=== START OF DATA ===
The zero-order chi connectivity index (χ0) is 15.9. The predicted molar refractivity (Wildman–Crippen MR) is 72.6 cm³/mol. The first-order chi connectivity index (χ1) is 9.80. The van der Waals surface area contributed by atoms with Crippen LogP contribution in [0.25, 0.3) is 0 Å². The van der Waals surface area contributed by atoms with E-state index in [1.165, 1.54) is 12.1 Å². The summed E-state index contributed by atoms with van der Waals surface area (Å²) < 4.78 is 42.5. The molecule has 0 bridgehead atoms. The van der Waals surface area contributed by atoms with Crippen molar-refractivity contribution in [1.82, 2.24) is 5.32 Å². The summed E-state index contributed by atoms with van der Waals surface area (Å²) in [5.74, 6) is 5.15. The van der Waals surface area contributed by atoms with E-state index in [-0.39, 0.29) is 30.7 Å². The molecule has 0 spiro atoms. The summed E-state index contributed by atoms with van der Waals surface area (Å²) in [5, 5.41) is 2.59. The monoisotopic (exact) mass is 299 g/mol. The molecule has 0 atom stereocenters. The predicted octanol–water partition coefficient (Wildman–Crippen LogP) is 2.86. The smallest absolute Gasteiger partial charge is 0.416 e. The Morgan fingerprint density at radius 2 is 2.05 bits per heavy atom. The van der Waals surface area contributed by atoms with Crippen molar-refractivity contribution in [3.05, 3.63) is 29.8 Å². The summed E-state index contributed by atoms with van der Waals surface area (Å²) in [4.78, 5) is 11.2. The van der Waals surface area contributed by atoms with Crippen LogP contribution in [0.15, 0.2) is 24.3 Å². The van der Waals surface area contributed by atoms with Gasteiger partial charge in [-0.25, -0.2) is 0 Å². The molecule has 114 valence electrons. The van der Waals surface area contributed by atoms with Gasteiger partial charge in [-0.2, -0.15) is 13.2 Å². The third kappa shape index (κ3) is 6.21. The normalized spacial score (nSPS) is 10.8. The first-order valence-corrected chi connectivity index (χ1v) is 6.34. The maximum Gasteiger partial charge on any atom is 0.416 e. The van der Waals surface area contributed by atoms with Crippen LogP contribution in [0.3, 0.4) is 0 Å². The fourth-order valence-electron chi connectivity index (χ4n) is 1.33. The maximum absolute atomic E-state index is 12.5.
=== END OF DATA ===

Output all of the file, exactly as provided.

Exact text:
The zero-order chi connectivity index (χ0) is 15.9. The predicted molar refractivity (Wildman–Crippen MR) is 72.6 cm³/mol. The first-order chi connectivity index (χ1) is 9.80. The van der Waals surface area contributed by atoms with Crippen LogP contribution in [0.25, 0.3) is 0 Å². The van der Waals surface area contributed by atoms with E-state index in [1.165, 1.54) is 12.1 Å². The summed E-state index contributed by atoms with van der Waals surface area (Å²) < 4.78 is 42.5. The molecule has 0 bridgehead atoms. The van der Waals surface area contributed by atoms with Crippen molar-refractivity contribution in [1.82, 2.24) is 5.32 Å². The summed E-state index contributed by atoms with van der Waals surface area (Å²) in [5.74, 6) is 5.15. The van der Waals surface area contributed by atoms with E-state index in [-0.39, 0.29) is 30.7 Å². The molecule has 0 spiro atoms. The summed E-state index contributed by atoms with van der Waals surface area (Å²) in [5, 5.41) is 2.59. The monoisotopic (exact) mass is 299 g/mol. The molecule has 0 atom stereocenters. The predicted octanol–water partition coefficient (Wildman–Crippen LogP) is 2.86. The smallest absolute Gasteiger partial charge is 0.416 e. The Morgan fingerprint density at radius 2 is 2.05 bits per heavy atom. The van der Waals surface area contributed by atoms with Crippen molar-refractivity contribution in [3.05, 3.63) is 29.8 Å². The summed E-state index contributed by atoms with van der Waals surface area (Å²) in [4.78, 5) is 11.2. The van der Waals surface area contributed by atoms with Crippen LogP contribution in [0.15, 0.2) is 24.3 Å². The van der Waals surface area contributed by atoms with Gasteiger partial charge in [-0.25, -0.2) is 0 Å². The molecule has 114 valence electrons. The van der Waals surface area contributed by atoms with Gasteiger partial charge in [-0.2, -0.15) is 13.2 Å². The third kappa shape index (κ3) is 6.21. The normalized spacial score (nSPS) is 10.8. The first-order valence-corrected chi connectivity index (χ1v) is 6.34. The maximum Gasteiger partial charge on any atom is 0.416 e. The van der Waals surface area contributed by atoms with Crippen LogP contribution in [0.3, 0.4) is 0 Å². The fourth-order valence-electron chi connectivity index (χ4n) is 1.33. The maximum absolute atomic E-state index is 12.5.